New year baby Jaxon Card
New year baby Jaxon Card Rob Barich

Late arrival for first 2010 baby

THE first baby born in Bundaberg in 2010 took its time to arrive, not making an appearance until Saturday afternoon.

Weighing 3925g, Jaxon Card arrived at 2.56pm on January 2.

His tired but happy mum, Lisa Card, was surprised to learn that Jaxon was the first baby to be delivered at Bundaberg Hospital for 2010.

“We certainly weren’t expecting it. It’s kind of weird considering the new year had already started when he came,” Ms Card said.

While Jaxon kept those at the hospital waiting to celebrate the first baby of the year, he was right on time, arriving exactly on his scheduled due date.

His sisters Natahlia, 7, and Georgina, 5, were excited by the prospect of having a new brother, with Georgina anxious to hold the tiny baby.

Lisa said Jaxon’s father, Greg, had been thrilled about the prospect of having a son.

“He’s stoked. He has been ever since we found it the baby was going to be a boy,” she said.

But the excitement of a new year baby had not changed Ms Card’s ideas on future children.

“Definitely no more,” she said.

Jaxon’s timely arrival also puts him as the first Bundaberg baby to be a part of the Generation Alpha, affectionately known as Gen A.

Gen A babies will be mostly born to parents from Generation Y, the oldest of whom will turn 30 this year.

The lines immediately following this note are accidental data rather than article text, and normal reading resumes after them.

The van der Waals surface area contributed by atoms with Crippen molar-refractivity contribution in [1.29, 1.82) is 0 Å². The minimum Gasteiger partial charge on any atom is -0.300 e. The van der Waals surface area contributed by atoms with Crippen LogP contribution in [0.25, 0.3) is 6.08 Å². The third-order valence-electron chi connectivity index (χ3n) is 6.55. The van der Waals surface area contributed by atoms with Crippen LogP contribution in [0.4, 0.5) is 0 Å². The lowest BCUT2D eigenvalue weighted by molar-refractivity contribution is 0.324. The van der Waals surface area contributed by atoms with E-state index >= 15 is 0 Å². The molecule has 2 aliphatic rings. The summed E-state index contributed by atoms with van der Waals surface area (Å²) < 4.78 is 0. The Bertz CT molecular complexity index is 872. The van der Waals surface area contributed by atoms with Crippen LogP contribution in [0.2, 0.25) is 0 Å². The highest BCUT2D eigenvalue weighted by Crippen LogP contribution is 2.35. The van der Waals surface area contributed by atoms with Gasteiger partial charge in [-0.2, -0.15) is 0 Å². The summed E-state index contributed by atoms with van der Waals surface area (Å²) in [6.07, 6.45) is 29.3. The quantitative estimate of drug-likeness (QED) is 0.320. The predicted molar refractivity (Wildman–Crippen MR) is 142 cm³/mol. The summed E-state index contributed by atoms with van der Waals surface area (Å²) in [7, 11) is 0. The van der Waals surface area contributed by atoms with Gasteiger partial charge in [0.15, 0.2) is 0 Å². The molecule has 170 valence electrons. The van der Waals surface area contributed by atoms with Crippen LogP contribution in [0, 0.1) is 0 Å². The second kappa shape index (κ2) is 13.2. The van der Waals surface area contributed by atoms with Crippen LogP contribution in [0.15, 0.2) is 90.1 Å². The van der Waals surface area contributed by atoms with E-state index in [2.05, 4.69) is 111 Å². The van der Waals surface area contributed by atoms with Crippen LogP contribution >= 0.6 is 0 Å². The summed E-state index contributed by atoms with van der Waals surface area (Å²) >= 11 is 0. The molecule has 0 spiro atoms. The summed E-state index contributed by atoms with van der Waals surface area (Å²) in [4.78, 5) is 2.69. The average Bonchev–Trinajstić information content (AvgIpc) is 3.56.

Gen Y, often criticised for their lack of responsibility, will have to grow up once they have kids, with Gen A set to be the most expensive children to raise.

According to social researcher Mark McCrindle, the cost of raising the average family with 2.7 kids will reach more than $1 million.

Mr McCrindle said Gen Y was reaching its peak fertility years and this year are expected to eclipse the post-war baby boom with more than 300,000 births this year.

Mr McCrindle said that parents would have more money to spend on their children than ever before.

“Today’s parents are starting their families six years later than their parents did, they are having one less child than their parents’ generation, and they most often have a two-income household. The result is that parents have more money per child, and spend more per child than their parents did,” he said.



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